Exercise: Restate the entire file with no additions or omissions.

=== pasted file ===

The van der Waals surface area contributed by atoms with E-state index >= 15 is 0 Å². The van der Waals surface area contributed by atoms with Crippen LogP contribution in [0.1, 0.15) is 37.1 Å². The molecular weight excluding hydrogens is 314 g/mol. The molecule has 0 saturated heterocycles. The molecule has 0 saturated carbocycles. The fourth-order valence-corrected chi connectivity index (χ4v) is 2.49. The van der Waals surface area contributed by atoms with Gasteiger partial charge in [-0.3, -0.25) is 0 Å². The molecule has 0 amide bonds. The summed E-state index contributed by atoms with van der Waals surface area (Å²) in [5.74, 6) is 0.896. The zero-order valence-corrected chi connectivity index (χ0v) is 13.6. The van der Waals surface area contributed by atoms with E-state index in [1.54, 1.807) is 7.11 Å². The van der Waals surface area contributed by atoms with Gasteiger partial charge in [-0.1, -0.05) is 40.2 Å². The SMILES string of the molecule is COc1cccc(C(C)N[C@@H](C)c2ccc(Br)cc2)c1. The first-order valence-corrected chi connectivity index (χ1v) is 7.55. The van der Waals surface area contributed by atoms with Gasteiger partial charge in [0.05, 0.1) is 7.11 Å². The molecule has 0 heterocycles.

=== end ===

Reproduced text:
The van der Waals surface area contributed by atoms with E-state index >= 15 is 0 Å². The van der Waals surface area contributed by atoms with Crippen LogP contribution in [0.1, 0.15) is 37.1 Å². The molecular weight excluding hydrogens is 314 g/mol. The molecule has 0 saturated heterocycles. The molecule has 0 saturated carbocycles. The fourth-order valence-corrected chi connectivity index (χ4v) is 2.49. The van der Waals surface area contributed by atoms with Gasteiger partial charge in [-0.3, -0.25) is 0 Å². The molecule has 0 amide bonds. The summed E-state index contributed by atoms with van der Waals surface area (Å²) in [5.74, 6) is 0.896. The zero-order valence-corrected chi connectivity index (χ0v) is 13.6. The van der Waals surface area contributed by atoms with E-state index in [1.54, 1.807) is 7.11 Å². The van der Waals surface area contributed by atoms with Gasteiger partial charge in [-0.1, -0.05) is 40.2 Å². The SMILES string of the molecule is COc1cccc(C(C)N[C@@H](C)c2ccc(Br)cc2)c1. The first-order valence-corrected chi connectivity index (χ1v) is 7.55. The van der Waals surface area contributed by atoms with Gasteiger partial charge in [0.05, 0.1) is 7.11 Å². The molecule has 0 heterocycles.